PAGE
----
Because HIF-1 has been shown to lie downstream of EGFR and PI3K-AKT signaling and upstream of VEGF expression in tumor cells (9, 65, 68), we have analyzed HIF-1 activity in HER2-overexpressing 3T3 cells and heregulin-stimulated MCF-7 cells. Our results indicate that HIF-1 contributes to the induction of VEGF expression in these cells. Because hypoxia (52) and mutations in the tumor suppressor genes VHL (7, 54) and p53 (40) induce HIF-1 activity by inhibiting the ubiquitination and proteasomal degradation of HIF-1α (20, 26, 46), it was assumed that receptor tyrosine kinase signaling induced HIF-1α expression by the same mechanism. However, our results demonstrate that HER2 signaling induces HIF-1α protein synthesis rather than inhibiting its degradation, thus representing a novel mechanism for the regulation of HIF-1 and VEGF expression.
Materials.
AG825, cycloheximide, LY294002, PD098059, and rapamycin were purchased from Calbiochem. Heregulin-α was from Oncogene Research Products and Sigma. Anti-HIF-1α monoclonal antibody H1α67 (66) was from Novus Biologicals, Inc. Anti-AKT, anti-phospho-AKT (phosphoserine-473), anti-p70 s6 kinase (anti-p70s6k), anti-phospho-p70s6k (phosphothreonine-389), and anti-4E-BP1 (phosphoserine-65) antibodies were from New England Biolabs. Plasmid pCMV5/AKT(K179M) was a gift from Tung Chan, Thomas Jefferson University. The rat HER2 cDNA in pcDNA3 and 3T3/NEU cells (ATCC CRL-1915) were gifts from Elizabeth Jaffee, Johns Hopkins Oncology Center. MCF-7 cells were a gift from Dominic Scudiero, Developmental Therapeutics Program, National Cancer Institute.
Tissue culture.
NIH 3T3 cells were cultured in high-glucose Dulbecco's modified Eagle's medium with 10% fetal bovine serum (FBS), 1% glutamine, 1% pyruvate, 1% nonessential amino acids, and penicillin-streptomycin. 3T3/neu cells (21) were cultured in the same medium with the addition of 125 ng of methotrexate (Sigma)/ml. MCF-7 cells were cultured in high-glucose RPMI 1640 supplemented with 10% FBS and penicillin-streptomycin. Unless otherwise stated, cells were maintained at 37°C in a humidified 5% CO2–95% air incubator.
Immunoblot and electrophoretic mobility shift assays.
MCF-7 cells were serum starved for 20 h in medium lacking FBS and then exposed to FBS, kinase inhibitors, and/or heregulin for 6 h. 3T3 and 3T3/neu cells were exposed to inhibitors and/or hypoxia (1% O2–5% CO2–94% N2) for 6 h. Thirty or 100 μg of nuclear (57) or whole-cell (52) extracts, respectively, was fractionated by sodium dodecyl sulfate (SDS)-polyacrylamide gel electrophoresis, transferred to a nitrocellulose membrane, and analyzed with anti-HIF-1α mouse monoclonal antibody H1α67 at a 1:1,000 dilution (66), affinity-purified anti-HIF-1β rabbit polyclonal antibodies at a 1:2,000 dilution (56), or anti-AKT, anti-phospho-AKT, anti-p70s6k, anti-phospho-p70s6k, and anti-phospho-4E-BP1 rabbit polyclonal antibodies at a 1:1,000 dilution. Horseradish peroxidase-conjugated rabbit anti-mouse and goat anti-rabbit secondary antibodies were used at a 1:2,500 dilution. The signal was developed with ECL reagents (Amersham). Electrophoretic mobility shift assays were performed on nuclear extracts as previously described (57).
Transfection assays.
Plasmid pSV-Renilla was constructed by replacing the HindIII/BglII fragment containing the thymidine kinase promoter of TK-Renilla (Promega) with the HindIII/BglII fragment containing the sivian virus 40 (SV40) promoter from pGL2-Promoter (Promega). A total of 4 × 104 3T3 cells were plated per well of a 24-well dish and 24 h later were transfected with 20 ng of pSV-Renilla; 200 ng of reporter p2.1, p2.4 (24), or pVEGF-KpnI (12); and 200 ng of expression vector pCMV5/AKT(K179M) encoding kinase-dead AKT (13), pcDNA3/HER2neu encoding rat HER2, or empty vector, in the presence of Fugene-6 (Boehringer Mannheim). Lysates were prepared 48 h after transfection. A total of 2 × 104 MCF-7 cells were plated per well and transfected with 10 ng of pSV-Renilla and 100 ng of pG5E1bLuc (plus 100 ng of pGalA or pGal0) (25) or 100 ng of p2.1 or p2.4, with Lipofectamine Plus (Life Technologies, Inc.). Twenty hours after transfection the cells were serum starved for 20 h and then treated with 10% FBS, 100 ng of heregulin-α/ml, or FBS plus heregulin for 24 h. 3T3 and MCF-7 cell lysates were analyzed with the Dual Luciferase Reporter Assay system (Promega). Relative luciferase expression was determined as the ratio of firefly to Renilla luciferase activity. Transfections were performed in triplicate, and the mean and standard error were calculated for each condition.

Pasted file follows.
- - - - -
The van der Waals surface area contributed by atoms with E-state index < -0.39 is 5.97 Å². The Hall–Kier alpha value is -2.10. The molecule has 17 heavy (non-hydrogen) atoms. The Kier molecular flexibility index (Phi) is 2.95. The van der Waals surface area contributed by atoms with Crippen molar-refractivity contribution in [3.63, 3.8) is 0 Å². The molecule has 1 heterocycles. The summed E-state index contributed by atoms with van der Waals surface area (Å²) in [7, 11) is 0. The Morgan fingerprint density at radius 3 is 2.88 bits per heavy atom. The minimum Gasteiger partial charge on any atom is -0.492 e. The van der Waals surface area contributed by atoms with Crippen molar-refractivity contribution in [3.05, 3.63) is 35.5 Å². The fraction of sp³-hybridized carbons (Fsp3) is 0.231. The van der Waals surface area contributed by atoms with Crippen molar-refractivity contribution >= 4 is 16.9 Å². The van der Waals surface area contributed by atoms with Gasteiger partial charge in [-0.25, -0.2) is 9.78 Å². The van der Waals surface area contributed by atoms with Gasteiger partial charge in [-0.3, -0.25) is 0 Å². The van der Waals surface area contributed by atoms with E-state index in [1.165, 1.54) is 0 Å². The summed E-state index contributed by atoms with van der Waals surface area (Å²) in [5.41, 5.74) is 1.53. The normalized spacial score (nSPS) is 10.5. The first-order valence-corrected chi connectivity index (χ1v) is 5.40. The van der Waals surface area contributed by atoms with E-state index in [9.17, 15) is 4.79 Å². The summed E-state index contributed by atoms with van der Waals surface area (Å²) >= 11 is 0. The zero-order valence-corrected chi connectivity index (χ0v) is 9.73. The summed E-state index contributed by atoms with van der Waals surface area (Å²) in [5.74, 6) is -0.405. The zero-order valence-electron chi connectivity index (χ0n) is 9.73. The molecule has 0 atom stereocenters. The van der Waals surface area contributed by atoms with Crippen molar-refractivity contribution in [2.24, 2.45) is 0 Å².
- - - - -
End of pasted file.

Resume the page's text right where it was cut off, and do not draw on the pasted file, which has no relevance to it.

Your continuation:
RNA blot-hybridization assays.
Cells were plated at 50% confluence and 24 h later were exposed to 1% O2 or heregulin for 16 h. Total RNA was isolated using TRIzol reagent (Life Technologies, Inc.), and 15-μg aliquots were fractionated by agarose gel electrophoresis, transferred to nitrocellulose membranes, and hybridized with a 32P-labeled human (GenBank accession number H95344; IMAGE clone 234423 [Research Genetics]) or rat (12) VEGF cDNA fragment or a PCR product encoding amino acids 330 to 528 of human HIF-1α that was amplified from cDNA clone pBluescriptSK-HIF-1α3.2-3 (56).
Pulse-chase assays.
A total of 2 × 106 MCF-7 cells were plated in a 10-cm dish, and 24 h later the cells were serum starved for 20 h. The cells were pretreated with 100 ng of heregulin-α/ml, 100 μM cobalt chloride, or 100 nM rapamycin for 30 min in methionine-free RPMI 1640. [35S]Met-Cys was added to a final concentration of 0.3 mCi/ml, and the cells were pulse-labeled for 20 to 40 min and then harvested. To chase, the cells were rinsed after pulse-labeling, incubated in the presence of media containing nonradioactive Met-Cys for 25 min in the presence or absence of heregulin, and then harvested. Whole-cell extracts were prepared with RIPA buffer (52). One milligram of extract was precleared with 60 μl of protein A-Sepharose for 1 h. Twenty microliters of anti-HIF-1α antibody H1α67 was added to the supernatant and rotated overnight at 4°C. Forty microliters of protein A-Sepharose was added, rotated for 2 h at 4°C, pelleted, and washed five times with 1 ml of RIPA buffer. An equal volume of 2× SDS loading buffer was added, and the samples were boiled and fractionated by SDS-polyacrylamide gel electrophoresis (52). The gel was dried and exposed to X-ray film.